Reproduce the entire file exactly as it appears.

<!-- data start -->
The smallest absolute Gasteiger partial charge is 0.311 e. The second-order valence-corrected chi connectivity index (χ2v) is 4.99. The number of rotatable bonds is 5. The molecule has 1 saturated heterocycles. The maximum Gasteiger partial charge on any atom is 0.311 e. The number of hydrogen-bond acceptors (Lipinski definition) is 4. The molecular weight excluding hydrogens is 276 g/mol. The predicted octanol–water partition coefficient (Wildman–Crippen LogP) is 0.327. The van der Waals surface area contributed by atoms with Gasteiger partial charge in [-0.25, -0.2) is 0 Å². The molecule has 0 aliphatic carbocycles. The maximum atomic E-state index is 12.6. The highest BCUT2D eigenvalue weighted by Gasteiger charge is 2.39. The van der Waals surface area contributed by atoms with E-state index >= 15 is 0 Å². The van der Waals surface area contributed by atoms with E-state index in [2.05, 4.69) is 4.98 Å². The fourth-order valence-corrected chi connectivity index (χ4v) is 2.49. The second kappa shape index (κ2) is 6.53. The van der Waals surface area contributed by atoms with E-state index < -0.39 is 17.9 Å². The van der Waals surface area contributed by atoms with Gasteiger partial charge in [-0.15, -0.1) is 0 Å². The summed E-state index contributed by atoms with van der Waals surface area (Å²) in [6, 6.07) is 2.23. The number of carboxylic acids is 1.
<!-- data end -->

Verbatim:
The smallest absolute Gasteiger partial charge is 0.311 e. The second-order valence-corrected chi connectivity index (χ2v) is 4.99. The number of rotatable bonds is 5. The molecule has 1 saturated heterocycles. The maximum Gasteiger partial charge on any atom is 0.311 e. The number of hydrogen-bond acceptors (Lipinski definition) is 4. The molecular weight excluding hydrogens is 276 g/mol. The predicted octanol–water partition coefficient (Wildman–Crippen LogP) is 0.327. The van der Waals surface area contributed by atoms with Gasteiger partial charge in [-0.25, -0.2) is 0 Å². The molecule has 0 aliphatic carbocycles. The maximum atomic E-state index is 12.6. The highest BCUT2D eigenvalue weighted by Gasteiger charge is 2.39. The van der Waals surface area contributed by atoms with E-state index >= 15 is 0 Å². The van der Waals surface area contributed by atoms with E-state index in [2.05, 4.69) is 4.98 Å². The fourth-order valence-corrected chi connectivity index (χ4v) is 2.49. The second kappa shape index (κ2) is 6.53. The van der Waals surface area contributed by atoms with E-state index < -0.39 is 17.9 Å². The van der Waals surface area contributed by atoms with Gasteiger partial charge in [-0.15, -0.1) is 0 Å². The summed E-state index contributed by atoms with van der Waals surface area (Å²) in [6, 6.07) is 2.23. The number of carboxylic acids is 1.